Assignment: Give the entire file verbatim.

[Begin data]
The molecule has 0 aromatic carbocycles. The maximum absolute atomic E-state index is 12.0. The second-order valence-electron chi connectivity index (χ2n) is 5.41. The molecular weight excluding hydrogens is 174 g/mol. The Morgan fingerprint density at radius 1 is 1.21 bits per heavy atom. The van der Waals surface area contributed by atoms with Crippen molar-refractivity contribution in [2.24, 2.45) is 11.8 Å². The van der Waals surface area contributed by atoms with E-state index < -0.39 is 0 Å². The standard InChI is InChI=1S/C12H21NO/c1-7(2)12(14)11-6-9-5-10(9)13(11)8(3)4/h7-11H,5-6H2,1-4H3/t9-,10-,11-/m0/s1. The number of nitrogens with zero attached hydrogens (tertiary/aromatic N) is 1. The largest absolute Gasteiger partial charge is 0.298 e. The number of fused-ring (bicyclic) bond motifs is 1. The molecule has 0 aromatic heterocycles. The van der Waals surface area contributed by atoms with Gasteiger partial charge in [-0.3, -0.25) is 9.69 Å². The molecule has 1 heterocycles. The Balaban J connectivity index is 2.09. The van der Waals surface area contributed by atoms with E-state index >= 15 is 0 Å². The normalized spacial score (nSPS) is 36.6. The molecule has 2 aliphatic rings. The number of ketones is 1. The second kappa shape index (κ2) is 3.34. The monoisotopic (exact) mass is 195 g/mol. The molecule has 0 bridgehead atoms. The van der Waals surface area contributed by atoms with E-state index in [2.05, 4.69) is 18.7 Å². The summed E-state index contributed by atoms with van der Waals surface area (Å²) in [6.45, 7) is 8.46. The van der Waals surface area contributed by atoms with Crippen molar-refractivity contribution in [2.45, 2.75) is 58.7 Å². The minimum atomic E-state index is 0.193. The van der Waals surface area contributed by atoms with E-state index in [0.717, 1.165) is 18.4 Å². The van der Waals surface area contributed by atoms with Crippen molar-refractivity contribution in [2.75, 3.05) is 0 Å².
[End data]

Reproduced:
The molecule has 0 aromatic carbocycles. The maximum absolute atomic E-state index is 12.0. The second-order valence-electron chi connectivity index (χ2n) is 5.41. The molecular weight excluding hydrogens is 174 g/mol. The Morgan fingerprint density at radius 1 is 1.21 bits per heavy atom. The van der Waals surface area contributed by atoms with Crippen molar-refractivity contribution in [2.24, 2.45) is 11.8 Å². The van der Waals surface area contributed by atoms with E-state index < -0.39 is 0 Å². The standard InChI is InChI=1S/C12H21NO/c1-7(2)12(14)11-6-9-5-10(9)13(11)8(3)4/h7-11H,5-6H2,1-4H3/t9-,10-,11-/m0/s1. The number of nitrogens with zero attached hydrogens (tertiary/aromatic N) is 1. The largest absolute Gasteiger partial charge is 0.298 e. The number of fused-ring (bicyclic) bond motifs is 1. The molecule has 0 aromatic heterocycles. The van der Waals surface area contributed by atoms with Gasteiger partial charge in [-0.3, -0.25) is 9.69 Å². The molecule has 1 heterocycles. The Balaban J connectivity index is 2.09. The van der Waals surface area contributed by atoms with E-state index >= 15 is 0 Å². The normalized spacial score (nSPS) is 36.6. The molecule has 2 aliphatic rings. The number of ketones is 1. The second kappa shape index (κ2) is 3.34. The monoisotopic (exact) mass is 195 g/mol. The molecule has 0 bridgehead atoms. The van der Waals surface area contributed by atoms with E-state index in [2.05, 4.69) is 18.7 Å². The summed E-state index contributed by atoms with van der Waals surface area (Å²) in [6.45, 7) is 8.46. The van der Waals surface area contributed by atoms with Crippen molar-refractivity contribution in [2.45, 2.75) is 58.7 Å². The minimum atomic E-state index is 0.193. The van der Waals surface area contributed by atoms with E-state index in [0.717, 1.165) is 18.4 Å². The van der Waals surface area contributed by atoms with Crippen molar-refractivity contribution in [2.75, 3.05) is 0 Å².